Now you pay polluters

By January 31, 2017Australian Politics

The Abbott Federal Government replaced the ‘carbon tax’ of the previous government with the Emissions Reduction Fund (ERF). This fund essentially uses a tender process to reduce carbon dioxide emissions. Confidential formal bids are made, applying for a certain amount of dollars to reduce emissions by a certain amount. The government then presumably chooses the lowest priced bids. To this end, the government has set aside $2.55 Billion to reduce Australia’s emissions to a level 5% below 2000 levels by 2020. That $2.55 Billion is from taxpayer funds.

The winning bidders effectively enter into a commercial contract with the regulator (the Clean Energy Regulator) for the delivery of the contracted emission reductions. Payment of the money will be made to the successful bidder only after the project’s emission reductions have been achieved and verified.

In early 2015, the first round of tenders were decided and $660 Million was allocated to reduce carbon dioxide emissions by about 47.33 Million tonnes. It worked out to be about $13.95 per tonne. The then environment minister, Greg Hunt, considered this a “stunning result” in that the average price was below the price of $23 per tonne of the Clean Energy Act (i.e. the ‘Carbon Tax’)

To reduce its carbon dioxide emissions to 5% below 2000 levels, Australia needs to reduce its emissions by 236 Million tonnes by 2020. The 47 Million tonnes is approximately 20% of the required reduction and the $660 Million is approximately 26% of the funds allocated to reach the overall target. So, there was already an apparent shortfall of the required rate of reduction. However, that was only after the first series of tenders.

In late 2015, the second round of tenders were decided and $557 Million was spent to reduce carbon dioxide emissions by 45 Million tonnes. This works out to be about $13.12 per tonne, significantly less than the first tender average. However, while almost half (47.7%) of the $2.55 Billion has been spent, only a little over a third (39%) of the emission reductions have been achieved. It is clear that more than the original $2.55 Billion will have to be spent to get the required reductions.

Under the Carbon Tax, the price (as stated above) was set at $23 per tonne in 2012 when it came into effect. This required companies that emitted over 25,000 tonnes per annum and were not in transport or agriculture to purchase ‘carbon units’. At that time, just over 180 companies were liable to pay for these units. Because the price on carbon dioxide emissions would eventually flow onto consumers, the government increased the tax-free threshold so that those on low incomes would be compensated for any increase in prices due to the Carbon Tax. In addition, those on low and middle incomes received cash grants as compensation for any concomitant price increases.

Six months after the introduction of the Carbon Tax the department of Climate Change and Renewable Energy reported a 9% decrease in emissions from electricity generators, and three months later it was reported that emissions from electricity generators had fallen 6% from levels in 2008-2009. Since the introduction of the ERF, emissions from electricity generation, which had been at a long term low a few months after the repeal of the Carbon Tax, have started to climb again, with the fastest climbing segment being that of coal. Emissions from this have started to climb also, rising about 2.7% in the year to March 2016.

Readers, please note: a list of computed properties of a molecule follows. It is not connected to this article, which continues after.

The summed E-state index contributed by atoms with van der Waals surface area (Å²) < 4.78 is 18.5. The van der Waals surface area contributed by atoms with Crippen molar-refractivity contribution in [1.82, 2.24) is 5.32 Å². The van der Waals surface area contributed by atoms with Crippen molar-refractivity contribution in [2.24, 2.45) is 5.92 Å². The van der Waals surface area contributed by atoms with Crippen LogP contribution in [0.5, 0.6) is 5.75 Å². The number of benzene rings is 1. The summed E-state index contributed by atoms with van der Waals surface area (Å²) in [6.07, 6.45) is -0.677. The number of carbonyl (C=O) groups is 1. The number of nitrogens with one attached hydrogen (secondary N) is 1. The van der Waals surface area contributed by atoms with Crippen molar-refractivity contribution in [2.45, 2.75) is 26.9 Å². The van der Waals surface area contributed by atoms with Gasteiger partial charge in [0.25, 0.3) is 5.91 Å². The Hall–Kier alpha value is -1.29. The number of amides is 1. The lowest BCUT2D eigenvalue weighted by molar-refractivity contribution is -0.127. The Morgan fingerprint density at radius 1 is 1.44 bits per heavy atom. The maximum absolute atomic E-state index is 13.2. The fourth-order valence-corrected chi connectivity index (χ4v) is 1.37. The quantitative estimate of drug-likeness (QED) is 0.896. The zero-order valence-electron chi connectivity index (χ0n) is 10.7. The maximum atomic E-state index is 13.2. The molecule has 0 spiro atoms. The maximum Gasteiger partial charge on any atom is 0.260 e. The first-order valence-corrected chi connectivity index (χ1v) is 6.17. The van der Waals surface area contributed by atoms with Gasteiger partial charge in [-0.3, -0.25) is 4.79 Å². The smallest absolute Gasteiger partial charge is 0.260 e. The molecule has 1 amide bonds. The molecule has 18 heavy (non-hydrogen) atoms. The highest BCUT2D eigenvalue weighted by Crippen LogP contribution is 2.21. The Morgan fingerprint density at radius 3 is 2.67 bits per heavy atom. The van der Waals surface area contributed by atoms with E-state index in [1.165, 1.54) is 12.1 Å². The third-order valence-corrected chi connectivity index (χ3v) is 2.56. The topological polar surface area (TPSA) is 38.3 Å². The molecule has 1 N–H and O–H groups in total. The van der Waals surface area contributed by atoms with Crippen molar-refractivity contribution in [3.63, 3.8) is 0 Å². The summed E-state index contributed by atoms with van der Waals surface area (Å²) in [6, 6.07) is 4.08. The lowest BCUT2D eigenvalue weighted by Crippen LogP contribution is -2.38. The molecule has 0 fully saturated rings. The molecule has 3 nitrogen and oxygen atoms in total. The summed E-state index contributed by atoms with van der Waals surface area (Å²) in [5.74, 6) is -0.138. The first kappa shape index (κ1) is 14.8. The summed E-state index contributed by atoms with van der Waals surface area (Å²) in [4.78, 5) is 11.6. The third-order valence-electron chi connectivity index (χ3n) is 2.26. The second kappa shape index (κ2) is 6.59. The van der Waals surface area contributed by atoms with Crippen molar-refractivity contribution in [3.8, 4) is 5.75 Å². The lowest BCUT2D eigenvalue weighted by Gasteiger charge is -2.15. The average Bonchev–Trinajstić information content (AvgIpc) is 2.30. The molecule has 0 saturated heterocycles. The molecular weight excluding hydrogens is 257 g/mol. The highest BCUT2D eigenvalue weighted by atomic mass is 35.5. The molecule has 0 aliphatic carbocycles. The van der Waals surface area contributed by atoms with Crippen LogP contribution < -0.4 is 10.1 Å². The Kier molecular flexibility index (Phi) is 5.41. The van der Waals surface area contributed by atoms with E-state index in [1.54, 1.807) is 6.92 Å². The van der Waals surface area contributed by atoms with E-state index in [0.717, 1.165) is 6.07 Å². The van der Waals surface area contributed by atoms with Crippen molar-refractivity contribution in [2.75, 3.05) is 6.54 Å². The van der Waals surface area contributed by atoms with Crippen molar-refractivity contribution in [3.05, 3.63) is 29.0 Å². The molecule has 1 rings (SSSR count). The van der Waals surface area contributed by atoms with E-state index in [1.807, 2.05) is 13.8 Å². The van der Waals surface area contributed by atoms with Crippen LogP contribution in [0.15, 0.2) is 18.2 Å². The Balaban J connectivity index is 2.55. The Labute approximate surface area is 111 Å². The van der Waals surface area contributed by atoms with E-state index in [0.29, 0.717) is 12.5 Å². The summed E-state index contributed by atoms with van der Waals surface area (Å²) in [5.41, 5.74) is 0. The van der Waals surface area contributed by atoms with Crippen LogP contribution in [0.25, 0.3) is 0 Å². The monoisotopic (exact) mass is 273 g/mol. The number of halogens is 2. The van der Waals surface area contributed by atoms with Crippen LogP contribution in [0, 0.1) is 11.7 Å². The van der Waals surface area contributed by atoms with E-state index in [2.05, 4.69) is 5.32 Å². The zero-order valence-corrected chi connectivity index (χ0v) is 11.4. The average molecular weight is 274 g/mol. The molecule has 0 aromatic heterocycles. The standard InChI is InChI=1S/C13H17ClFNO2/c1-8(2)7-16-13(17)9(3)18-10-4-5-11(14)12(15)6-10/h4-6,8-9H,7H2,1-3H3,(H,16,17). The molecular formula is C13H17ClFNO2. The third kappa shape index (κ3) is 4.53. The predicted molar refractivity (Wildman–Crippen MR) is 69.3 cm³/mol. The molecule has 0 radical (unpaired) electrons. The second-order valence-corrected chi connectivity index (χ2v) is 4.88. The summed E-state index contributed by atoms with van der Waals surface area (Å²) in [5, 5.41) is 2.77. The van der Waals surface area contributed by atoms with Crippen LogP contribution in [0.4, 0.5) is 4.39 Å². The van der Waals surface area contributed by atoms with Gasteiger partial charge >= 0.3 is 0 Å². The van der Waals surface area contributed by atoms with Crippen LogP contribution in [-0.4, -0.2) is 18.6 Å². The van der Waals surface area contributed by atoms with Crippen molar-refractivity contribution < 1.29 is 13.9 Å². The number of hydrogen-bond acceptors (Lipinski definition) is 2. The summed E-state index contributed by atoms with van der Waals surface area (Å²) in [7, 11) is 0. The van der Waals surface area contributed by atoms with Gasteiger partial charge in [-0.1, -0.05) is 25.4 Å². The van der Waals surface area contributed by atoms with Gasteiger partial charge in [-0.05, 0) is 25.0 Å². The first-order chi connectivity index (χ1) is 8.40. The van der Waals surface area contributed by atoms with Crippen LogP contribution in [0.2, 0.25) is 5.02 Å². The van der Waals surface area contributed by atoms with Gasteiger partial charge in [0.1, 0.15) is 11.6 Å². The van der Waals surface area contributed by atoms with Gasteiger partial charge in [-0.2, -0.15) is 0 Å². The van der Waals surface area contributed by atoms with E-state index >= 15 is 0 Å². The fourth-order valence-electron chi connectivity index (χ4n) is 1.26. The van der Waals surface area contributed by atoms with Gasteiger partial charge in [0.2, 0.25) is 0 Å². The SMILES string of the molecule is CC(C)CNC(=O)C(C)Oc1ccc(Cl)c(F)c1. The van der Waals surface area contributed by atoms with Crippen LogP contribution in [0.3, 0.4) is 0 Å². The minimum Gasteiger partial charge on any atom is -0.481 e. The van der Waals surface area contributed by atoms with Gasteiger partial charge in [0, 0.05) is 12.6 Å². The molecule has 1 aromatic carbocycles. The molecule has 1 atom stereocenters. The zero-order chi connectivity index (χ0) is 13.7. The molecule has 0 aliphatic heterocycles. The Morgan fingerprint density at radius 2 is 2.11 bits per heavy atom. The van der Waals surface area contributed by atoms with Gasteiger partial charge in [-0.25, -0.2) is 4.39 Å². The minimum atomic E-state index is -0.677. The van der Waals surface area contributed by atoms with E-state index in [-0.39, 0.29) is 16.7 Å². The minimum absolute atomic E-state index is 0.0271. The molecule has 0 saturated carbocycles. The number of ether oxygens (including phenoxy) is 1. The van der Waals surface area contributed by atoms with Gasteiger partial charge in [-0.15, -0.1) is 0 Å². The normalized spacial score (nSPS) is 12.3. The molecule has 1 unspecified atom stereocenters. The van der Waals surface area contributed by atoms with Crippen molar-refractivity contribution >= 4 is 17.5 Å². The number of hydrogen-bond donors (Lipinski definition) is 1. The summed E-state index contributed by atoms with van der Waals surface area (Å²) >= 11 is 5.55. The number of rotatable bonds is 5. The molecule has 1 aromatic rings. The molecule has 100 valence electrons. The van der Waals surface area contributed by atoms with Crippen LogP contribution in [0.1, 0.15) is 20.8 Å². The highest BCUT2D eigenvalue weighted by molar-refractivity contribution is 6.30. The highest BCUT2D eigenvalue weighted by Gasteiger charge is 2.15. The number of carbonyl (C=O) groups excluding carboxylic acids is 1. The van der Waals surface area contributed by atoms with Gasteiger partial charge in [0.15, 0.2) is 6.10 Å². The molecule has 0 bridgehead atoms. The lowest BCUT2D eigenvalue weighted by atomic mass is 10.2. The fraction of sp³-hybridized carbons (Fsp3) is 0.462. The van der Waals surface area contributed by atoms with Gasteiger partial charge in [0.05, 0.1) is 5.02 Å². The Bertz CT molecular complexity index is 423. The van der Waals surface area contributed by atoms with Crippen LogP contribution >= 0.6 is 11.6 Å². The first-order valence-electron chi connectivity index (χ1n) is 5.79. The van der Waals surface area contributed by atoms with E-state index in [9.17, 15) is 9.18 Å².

To try to prevent such increases continuing, the federal and state governments announced a National Energy Productivity Plan to increase energy productivity about 40% by 2030 (i.e. effectively generating more economic value for each unit of emissions). If the trend in emissions had continued on the 2010-2014 path, this would have been a piece of cake, but now it urgently requires a range of new energy efficiency measures.

It is interesting to note that a few larger companies, which have obtained grants under the ERF, have also been donors to the Liberal Party, Labor Party and National Party. So, the ERF could be construed as in part an elaborate system of money laundering. Taxpayers’ funds are given to some large companies (e.g. Woolworths, Woodside, Bluescope, AGL) and then a proportion of that money is donated to the major political parties.

Perhaps most importantly, the ERF has been rubbished by most economists as an effective system to reduce emissions. Indeed, even the Business Council of Australia and the Institute of Public Affairs believe that it is less efficient than a market based system. Because the system is so complex, there is a relatively large bureaucracy needed to police it and assess the applications.

Under the Carbon Tax, the revenue raised was as much as $6.6 Billion in 2012-2013, slightly higher than forecast. Then environment minister Greg Hunt stated that getting rid of the carbon tax would not hurt the budget, but that is patently absurd. It is also interesting to note that some of the companies that paid the most under the carbon tax are those who minimise their tax liability by moving profits offshore. Under the Carbon Tax, Macquarie Generation paid $468.6 Million; Woodside Petroleum paid $171.9 Million; Alcoa Australia paid $137.2 Million; BHP Billiton paid $77.5 Million. Under the Direct Action policy, for several projects planting eucalypts in Western Australia and New South Wales, Woodside was given about $4 Million. So, from Woodside, the taxpayer used to get $171.9 Million, whereas now we give them $4 Million, and what has this done for us? It has done very little, as emissions are now increasing again. As I said, just an elaborate money laundering scam.


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